Toward a More Robust Unity

One of the things I love about my Stone-Campbell heritage is its emphasis on unity. I’ve grown up hearing sermons about unity, participating in classes about unity, reading books on unity, articles about unity, and surrounded by people who are genuinely passionate about unity. This is good, after all, as we are quick to point out that Jesus claims the world will know who he is by witnessing our unity.

For all this talk of unity, however, there is one particular danger we have sometimes fallen into. Namely, we are often guilty of promoting unity without first understanding what the New Testament means by the notion, which can lead in some unhealthy directions in spite of our (very) good intentions.

We often want to talk about unity as if it were a horizontal thing brought into being when we agree with one another. This view of unity is problematic for a variety of reasons, not least of which is that agreement with one another does nothing to guarantee we’re agreeing on the right things. On the whole, if our view of unity entails us agreeing on everything we’re talking about uniformity, not unity.

For Paul, we didn’t create unity and it was rooted in something rather more robust than fanciful notions of comprehensive agreement. For Paul, Jesus creates unity on the cross and it falls to us to live in light of the reality he created.

This is a major theme in Ephesians. For instance, in 1:9-10, Paul says God is revealing the “mystery of his will … a plan for the fullness of time, to gather up all things in him, things in heaven and things on earth,” and that he is doing this in Jesus. He returns to this theme, discussing it at more length beginning in 2:11-22. Jesus enacts God’s plan by going to his cross. Take a moment and read this text slowly. Take note of the division language in the text (e.g., “… aliens from the commonwealth of Israel, and strangers to the covenant of promise …”) and notice the language of unity (e.g., “For he is our peace, in his flesh he has made both groups into one and has broken down the dividing wall …”). Who reconciles? Who makes peace? Who tears down the walls of hostility? Who reconstitutes disparate groups as one new humanity?

Jesus.

On the cross, Jesus unifies his people, tearing down walls and bringing them together in a new reality. In chapter 3:9-10, Paul discusses his role in God’s plan climaxing with the declaration that the very existence of God’s unified people – Jew plus Gentile, plus slave, plus free, plus female, plus male, plus rich, plus poor, plus young, plus old, plus “blue collar,” plus “white collar,” plus Republican, plus Democrat, plus, plus, plus … – is the demonstration of “the wisdom of God in its rich variety” to the divisive powers of the world.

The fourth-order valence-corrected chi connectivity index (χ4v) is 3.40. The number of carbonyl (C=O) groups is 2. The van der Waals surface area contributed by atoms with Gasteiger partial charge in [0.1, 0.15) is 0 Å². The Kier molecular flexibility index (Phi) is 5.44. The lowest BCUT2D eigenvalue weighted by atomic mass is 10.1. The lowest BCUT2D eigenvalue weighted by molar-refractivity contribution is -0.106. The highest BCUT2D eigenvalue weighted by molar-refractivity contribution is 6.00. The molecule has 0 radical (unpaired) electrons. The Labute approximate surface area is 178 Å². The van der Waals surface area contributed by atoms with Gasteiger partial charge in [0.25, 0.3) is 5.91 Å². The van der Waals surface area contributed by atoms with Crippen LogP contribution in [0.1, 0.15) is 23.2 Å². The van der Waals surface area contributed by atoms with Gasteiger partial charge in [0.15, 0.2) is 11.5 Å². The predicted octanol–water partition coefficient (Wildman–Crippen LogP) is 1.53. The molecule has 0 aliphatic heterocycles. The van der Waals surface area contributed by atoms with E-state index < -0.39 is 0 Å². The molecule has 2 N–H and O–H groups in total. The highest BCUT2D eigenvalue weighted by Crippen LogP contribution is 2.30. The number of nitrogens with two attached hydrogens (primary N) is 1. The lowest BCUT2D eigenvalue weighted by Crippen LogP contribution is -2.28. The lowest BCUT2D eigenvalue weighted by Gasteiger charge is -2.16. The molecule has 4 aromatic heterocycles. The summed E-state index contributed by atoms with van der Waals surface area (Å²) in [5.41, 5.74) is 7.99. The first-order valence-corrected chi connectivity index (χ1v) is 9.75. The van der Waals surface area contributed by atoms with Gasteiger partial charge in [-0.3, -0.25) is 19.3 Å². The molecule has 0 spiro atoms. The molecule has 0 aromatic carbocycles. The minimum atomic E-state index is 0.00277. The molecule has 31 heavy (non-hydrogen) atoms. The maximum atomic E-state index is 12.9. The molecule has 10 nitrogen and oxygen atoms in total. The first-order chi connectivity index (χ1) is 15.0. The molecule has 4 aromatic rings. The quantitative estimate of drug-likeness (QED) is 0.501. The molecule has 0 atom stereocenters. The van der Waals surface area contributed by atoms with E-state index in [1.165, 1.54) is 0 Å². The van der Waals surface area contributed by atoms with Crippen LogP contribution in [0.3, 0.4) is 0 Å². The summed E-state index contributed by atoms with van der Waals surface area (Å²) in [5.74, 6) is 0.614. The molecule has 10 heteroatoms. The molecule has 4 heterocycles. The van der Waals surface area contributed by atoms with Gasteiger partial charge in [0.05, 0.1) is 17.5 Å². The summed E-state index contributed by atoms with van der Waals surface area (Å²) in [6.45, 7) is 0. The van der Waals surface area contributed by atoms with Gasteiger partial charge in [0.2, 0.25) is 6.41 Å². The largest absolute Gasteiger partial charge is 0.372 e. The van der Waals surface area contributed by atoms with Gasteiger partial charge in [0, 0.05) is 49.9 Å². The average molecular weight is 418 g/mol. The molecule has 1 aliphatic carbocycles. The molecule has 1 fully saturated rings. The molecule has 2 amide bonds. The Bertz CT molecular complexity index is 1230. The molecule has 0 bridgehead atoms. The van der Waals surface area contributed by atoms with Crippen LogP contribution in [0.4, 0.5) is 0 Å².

This discussion is prerequisite to understanding the more explicit discussion of unity beginning in chapter 4. (After all, it begins with the crucial word therefore.) Having already established that Jesus creates unity, note carefully what Paul says. With humility and gentleness and patience, we are called to bear with one another in love. In so doing, we make every effort to maintain the unity we have in the Spirit.

This union is not the same thing as uniformity. It is more robust. Notice again that Paul says the sort of unity that Jesus creates among his people will require humility and gentleness and patience with one another. Perhaps even more tellingly, he calls us to bear with one another on the basis of our unity in the Spirit. In Tennessee, we say “bear with one another” this way: put up with one another.

That’s exactly what we’re called to do at times. We are not united because we agree on everything – or even on a smaller number of essential things. (And this is a notoriously difficult list to make, these essential things.) We are united because we are all in Christ – because we’ve each given ourselves to Christ. He is the one who tore the walls down. He is the one who ushered us into a new reality. He is the one who left us with the Spirit that holds us together. That’s perhaps especially true when we are disagreeing with one another. For Paul, unity can’t be reduced to agreement, but it does shape the way we treat one another in our disagreements.